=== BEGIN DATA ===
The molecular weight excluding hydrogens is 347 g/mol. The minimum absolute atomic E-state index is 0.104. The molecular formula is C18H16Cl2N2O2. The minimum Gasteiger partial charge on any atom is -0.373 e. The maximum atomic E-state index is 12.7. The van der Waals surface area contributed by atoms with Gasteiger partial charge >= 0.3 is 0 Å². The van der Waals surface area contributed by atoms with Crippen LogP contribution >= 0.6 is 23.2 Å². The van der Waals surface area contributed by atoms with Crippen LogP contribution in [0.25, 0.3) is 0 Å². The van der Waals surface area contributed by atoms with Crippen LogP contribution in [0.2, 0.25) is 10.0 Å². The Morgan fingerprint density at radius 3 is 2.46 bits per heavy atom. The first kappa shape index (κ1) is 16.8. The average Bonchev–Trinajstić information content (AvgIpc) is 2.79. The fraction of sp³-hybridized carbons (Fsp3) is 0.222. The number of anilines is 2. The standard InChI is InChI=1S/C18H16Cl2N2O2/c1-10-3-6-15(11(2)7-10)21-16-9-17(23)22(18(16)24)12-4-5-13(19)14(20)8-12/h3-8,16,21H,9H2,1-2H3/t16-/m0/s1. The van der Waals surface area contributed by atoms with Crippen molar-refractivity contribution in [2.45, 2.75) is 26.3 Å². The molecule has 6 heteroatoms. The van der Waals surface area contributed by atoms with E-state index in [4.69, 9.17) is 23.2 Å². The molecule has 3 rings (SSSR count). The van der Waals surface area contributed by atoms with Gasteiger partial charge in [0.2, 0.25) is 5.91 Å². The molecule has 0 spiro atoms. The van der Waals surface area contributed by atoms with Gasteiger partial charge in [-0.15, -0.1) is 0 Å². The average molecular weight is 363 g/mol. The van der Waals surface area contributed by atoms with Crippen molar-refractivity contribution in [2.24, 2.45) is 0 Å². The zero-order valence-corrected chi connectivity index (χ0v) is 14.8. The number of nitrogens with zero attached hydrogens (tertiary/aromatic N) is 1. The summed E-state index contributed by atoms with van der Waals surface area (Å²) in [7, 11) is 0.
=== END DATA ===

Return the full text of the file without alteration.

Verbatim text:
The molecular weight excluding hydrogens is 347 g/mol. The minimum absolute atomic E-state index is 0.104. The molecular formula is C18H16Cl2N2O2. The minimum Gasteiger partial charge on any atom is -0.373 e. The maximum atomic E-state index is 12.7. The van der Waals surface area contributed by atoms with Gasteiger partial charge >= 0.3 is 0 Å². The van der Waals surface area contributed by atoms with Crippen LogP contribution >= 0.6 is 23.2 Å². The van der Waals surface area contributed by atoms with Crippen LogP contribution in [0.25, 0.3) is 0 Å². The van der Waals surface area contributed by atoms with Crippen LogP contribution in [0.2, 0.25) is 10.0 Å². The Morgan fingerprint density at radius 3 is 2.46 bits per heavy atom. The first kappa shape index (κ1) is 16.8. The average Bonchev–Trinajstić information content (AvgIpc) is 2.79. The fraction of sp³-hybridized carbons (Fsp3) is 0.222. The number of anilines is 2. The standard InChI is InChI=1S/C18H16Cl2N2O2/c1-10-3-6-15(11(2)7-10)21-16-9-17(23)22(18(16)24)12-4-5-13(19)14(20)8-12/h3-8,16,21H,9H2,1-2H3/t16-/m0/s1. The van der Waals surface area contributed by atoms with Crippen molar-refractivity contribution in [2.45, 2.75) is 26.3 Å². The molecule has 6 heteroatoms. The van der Waals surface area contributed by atoms with E-state index in [4.69, 9.17) is 23.2 Å². The molecule has 3 rings (SSSR count). The van der Waals surface area contributed by atoms with Gasteiger partial charge in [0.2, 0.25) is 5.91 Å². The molecule has 0 spiro atoms. The van der Waals surface area contributed by atoms with Gasteiger partial charge in [-0.15, -0.1) is 0 Å². The average molecular weight is 363 g/mol. The van der Waals surface area contributed by atoms with Crippen molar-refractivity contribution in [2.24, 2.45) is 0 Å². The zero-order valence-corrected chi connectivity index (χ0v) is 14.8. The number of nitrogens with zero attached hydrogens (tertiary/aromatic N) is 1. The summed E-state index contributed by atoms with van der Waals surface area (Å²) in [7, 11) is 0.